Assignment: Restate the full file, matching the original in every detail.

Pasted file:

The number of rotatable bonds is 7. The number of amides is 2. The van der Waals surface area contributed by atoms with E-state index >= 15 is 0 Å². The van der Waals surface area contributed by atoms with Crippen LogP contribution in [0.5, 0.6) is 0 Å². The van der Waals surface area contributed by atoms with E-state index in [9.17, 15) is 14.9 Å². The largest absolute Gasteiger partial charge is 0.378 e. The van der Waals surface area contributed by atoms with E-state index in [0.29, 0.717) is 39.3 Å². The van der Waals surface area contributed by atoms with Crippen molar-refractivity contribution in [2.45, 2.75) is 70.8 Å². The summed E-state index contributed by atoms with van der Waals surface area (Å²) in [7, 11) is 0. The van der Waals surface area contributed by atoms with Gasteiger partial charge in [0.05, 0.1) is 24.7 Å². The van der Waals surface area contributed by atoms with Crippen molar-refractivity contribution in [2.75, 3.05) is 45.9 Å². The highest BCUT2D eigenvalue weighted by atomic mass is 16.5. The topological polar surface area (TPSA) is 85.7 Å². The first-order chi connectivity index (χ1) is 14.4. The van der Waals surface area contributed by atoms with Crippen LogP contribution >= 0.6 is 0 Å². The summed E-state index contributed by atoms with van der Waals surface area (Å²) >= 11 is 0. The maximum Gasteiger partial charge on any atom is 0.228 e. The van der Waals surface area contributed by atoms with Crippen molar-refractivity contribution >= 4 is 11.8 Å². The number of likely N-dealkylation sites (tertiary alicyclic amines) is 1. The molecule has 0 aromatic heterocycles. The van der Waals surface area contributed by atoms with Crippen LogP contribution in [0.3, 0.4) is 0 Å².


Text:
The number of rotatable bonds is 7. The number of amides is 2. The van der Waals surface area contributed by atoms with E-state index >= 15 is 0 Å². The van der Waals surface area contributed by atoms with Crippen LogP contribution in [0.5, 0.6) is 0 Å². The van der Waals surface area contributed by atoms with E-state index in [9.17, 15) is 14.9 Å². The largest absolute Gasteiger partial charge is 0.378 e. The van der Waals surface area contributed by atoms with E-state index in [0.29, 0.717) is 39.3 Å². The van der Waals surface area contributed by atoms with Crippen molar-refractivity contribution in [2.45, 2.75) is 70.8 Å². The summed E-state index contributed by atoms with van der Waals surface area (Å²) in [7, 11) is 0. The van der Waals surface area contributed by atoms with Gasteiger partial charge in [0.05, 0.1) is 24.7 Å². The van der Waals surface area contributed by atoms with Crippen molar-refractivity contribution in [2.75, 3.05) is 45.9 Å². The highest BCUT2D eigenvalue weighted by atomic mass is 16.5. The topological polar surface area (TPSA) is 85.7 Å². The first-order chi connectivity index (χ1) is 14.4. The van der Waals surface area contributed by atoms with Crippen LogP contribution >= 0.6 is 0 Å². The summed E-state index contributed by atoms with van der Waals surface area (Å²) >= 11 is 0. The maximum Gasteiger partial charge on any atom is 0.228 e. The van der Waals surface area contributed by atoms with Crippen molar-refractivity contribution >= 4 is 11.8 Å². The number of likely N-dealkylation sites (tertiary alicyclic amines) is 1. The molecule has 0 aromatic heterocycles. The van der Waals surface area contributed by atoms with Crippen LogP contribution in [0.3, 0.4) is 0 Å².